GOP Senate Candidate: Don’t Rush Police Reform In Special Session

Steve Choi

Steve Choi, Republican candidate for State Senate in the 22nd District that includes Trumbull, Bridgeport and Monroe, issued the following statement regarding LCO 3471, An Act Concerning Police Accountability:

Following a national tragedy, we all feel the immediate need to take action to ensure that this injustice never happens again. However, we should not succumb to emotion, rush discussion, and pass judgement on flawed legislation that has the potential to adversely affect public safety for years to come.

Let me begin by noting that there are several positive provisions in the current draft of the police accountability bill including the following:

— Expansion of outfitting all municipal police cruisers with dash cams and providing body cams for all police officers.

— Five-year required mental health assessments of police officers.

–The addition of the “duty to intervene to stop the use of excessive force.”

Unfortunately, the bill addresses other issues that can be considered a hindrance to reform. In particular, the establishment of a civil cause of action against police officers and the loss of qualified immunity of police officers will forever change how a police officer chooses to assess, engage, and respond in dangerous situations. If a police officer is left questioning whether or when to act, tragedies will be inevitable. “To serve and protect the community,” will become “insure and protect oneself,” if the current version of the bill becomes law.  Every potentially dangerous encounter becomes a no-win situation for law enforcement officers. Police officers rely on their training and the code of conduct; these are policies and procedures that evolve over time. We should always be updating, improving, and providing more training for our officers to ensure public safety.

We can all do better; police officers are no exception to this rule. This rule applies to legislators as well. The discussion has just begun, but two weeks in a hurried special session is not enough time to end the debate on reform. Let’s do better, let’s get this right, and let’s continue the conversation with law enforcement into the next legislative session.



  1. Steve Choi, you said, “Police officers rely on their training and the code of conduct; these are policies and procedures that evolve over time.” Mr. Choi those old ways have created mistrust in different communities and those residents see no change with the police. You also said, “We should always be updating, improving, and providing more training for our officers to ensure public safety,” that sounds good but that didn’t happening and it’s not happening and who is doing the testing, is in house training which is business as usual and that’s not good enough especially when we are talking about life and death..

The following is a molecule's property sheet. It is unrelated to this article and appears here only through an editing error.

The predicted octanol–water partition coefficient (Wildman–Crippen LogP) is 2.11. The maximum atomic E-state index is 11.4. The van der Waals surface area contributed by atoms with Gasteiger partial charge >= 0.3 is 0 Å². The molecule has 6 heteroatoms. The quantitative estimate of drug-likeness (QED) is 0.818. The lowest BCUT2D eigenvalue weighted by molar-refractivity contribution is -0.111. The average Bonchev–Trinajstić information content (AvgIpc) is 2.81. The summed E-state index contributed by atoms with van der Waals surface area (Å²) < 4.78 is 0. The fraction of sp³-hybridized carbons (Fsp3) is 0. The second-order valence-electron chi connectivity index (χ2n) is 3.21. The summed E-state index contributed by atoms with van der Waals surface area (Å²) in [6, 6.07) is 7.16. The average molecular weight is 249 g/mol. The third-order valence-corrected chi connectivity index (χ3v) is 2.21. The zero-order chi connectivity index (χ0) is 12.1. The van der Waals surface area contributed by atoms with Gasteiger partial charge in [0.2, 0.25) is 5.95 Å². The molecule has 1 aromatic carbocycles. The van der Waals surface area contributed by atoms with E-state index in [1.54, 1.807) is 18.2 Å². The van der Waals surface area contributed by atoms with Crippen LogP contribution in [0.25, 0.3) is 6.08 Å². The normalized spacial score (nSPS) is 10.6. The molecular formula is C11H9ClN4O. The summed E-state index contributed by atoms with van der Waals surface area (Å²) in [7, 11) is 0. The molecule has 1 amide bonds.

2. Steve,
    Thank you for entering a race and running for office. The police bill has multiple issues with which it deals in omnibus fashion. What issues of local (Brideport, Trumbull and Monroe) concern might you distinguish as an example of why go slowly (and locally, perhaps) to fairly deal with particularly local concerns? Are there any issues you can identify as universally satisfactory in your District today? When you mention the potential for “tragedies” if certain parts of current process are changed, perhaps you can identify where you see current “tragic events” on the national scene, referring to unnecessary citizen deaths? Time will tell.

  3. Let me start by saying Steve Choi is a really nice young man, who has worked hard on the Trumbull Board of Finance, both as a minority and majority member.

    It is a shame to see his name attached to a press release consisting of standard Republican Talking points as he runs for State Senate in D22. I would hope to have seen some original thoughts.

    Steve is the latest sacrificial lamb put forth by the Republicans to try to take this Democratic seat. In 2018, Rich Deecken, member of Trumbull P&Z, with the backing of some members of the BDTC went down in flames.
    In 2016,Elaine Hammers, Chairman of the Trumbull Board of Finance, and a former State Representative got beaten soundly, while Trump carried Trumbull.

    The Republican candidate may win the tiny portion of Monroe and 3 of Trumbull’s 4 districts, but they will not pull enough votes to beat the Democratic vote in Bridgeport.

    Many Trumbull Dems I have spoken to, may have previously voted for Steve, because we have required minority party representation on our BOF, are not going to chance losing our only Democratic voice on the State Legislature, even if the eventual D nominee is not their first choice.

    Personally, I await my absentee ballot to vote for Incumbent Senator Marilyn Moore.


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